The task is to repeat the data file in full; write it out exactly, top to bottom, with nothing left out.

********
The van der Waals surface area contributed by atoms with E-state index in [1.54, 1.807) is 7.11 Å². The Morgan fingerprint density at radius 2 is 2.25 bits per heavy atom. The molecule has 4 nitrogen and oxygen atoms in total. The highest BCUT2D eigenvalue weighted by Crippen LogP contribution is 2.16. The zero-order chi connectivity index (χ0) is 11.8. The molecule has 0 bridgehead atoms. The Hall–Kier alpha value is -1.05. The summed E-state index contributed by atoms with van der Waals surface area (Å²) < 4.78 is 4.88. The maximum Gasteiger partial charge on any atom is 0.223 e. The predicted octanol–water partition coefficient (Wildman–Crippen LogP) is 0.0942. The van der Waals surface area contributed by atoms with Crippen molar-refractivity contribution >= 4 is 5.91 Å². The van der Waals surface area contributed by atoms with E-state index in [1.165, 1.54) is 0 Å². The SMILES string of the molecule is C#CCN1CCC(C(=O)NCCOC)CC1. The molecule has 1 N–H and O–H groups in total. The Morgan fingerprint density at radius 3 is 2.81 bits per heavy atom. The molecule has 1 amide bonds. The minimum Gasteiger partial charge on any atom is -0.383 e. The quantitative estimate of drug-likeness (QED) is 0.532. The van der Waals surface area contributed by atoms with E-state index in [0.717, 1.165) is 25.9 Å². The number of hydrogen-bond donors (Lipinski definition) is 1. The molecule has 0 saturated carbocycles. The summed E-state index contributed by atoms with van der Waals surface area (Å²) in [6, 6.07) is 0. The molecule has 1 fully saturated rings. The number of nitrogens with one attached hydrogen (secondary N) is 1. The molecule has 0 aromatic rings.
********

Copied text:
The van der Waals surface area contributed by atoms with E-state index in [1.54, 1.807) is 7.11 Å². The Morgan fingerprint density at radius 2 is 2.25 bits per heavy atom. The molecule has 4 nitrogen and oxygen atoms in total. The highest BCUT2D eigenvalue weighted by Crippen LogP contribution is 2.16. The zero-order chi connectivity index (χ0) is 11.8. The molecule has 0 bridgehead atoms. The Hall–Kier alpha value is -1.05. The summed E-state index contributed by atoms with van der Waals surface area (Å²) < 4.78 is 4.88. The maximum Gasteiger partial charge on any atom is 0.223 e. The predicted octanol–water partition coefficient (Wildman–Crippen LogP) is 0.0942. The van der Waals surface area contributed by atoms with Crippen molar-refractivity contribution >= 4 is 5.91 Å². The van der Waals surface area contributed by atoms with E-state index in [1.165, 1.54) is 0 Å². The SMILES string of the molecule is C#CCN1CCC(C(=O)NCCOC)CC1. The molecule has 1 N–H and O–H groups in total. The Morgan fingerprint density at radius 3 is 2.81 bits per heavy atom. The molecule has 1 amide bonds. The minimum Gasteiger partial charge on any atom is -0.383 e. The quantitative estimate of drug-likeness (QED) is 0.532. The van der Waals surface area contributed by atoms with E-state index in [0.717, 1.165) is 25.9 Å². The number of hydrogen-bond donors (Lipinski definition) is 1. The molecule has 0 saturated carbocycles. The summed E-state index contributed by atoms with van der Waals surface area (Å²) in [6, 6.07) is 0. The molecule has 1 fully saturated rings. The number of nitrogens with one attached hydrogen (secondary N) is 1. The molecule has 0 aromatic rings.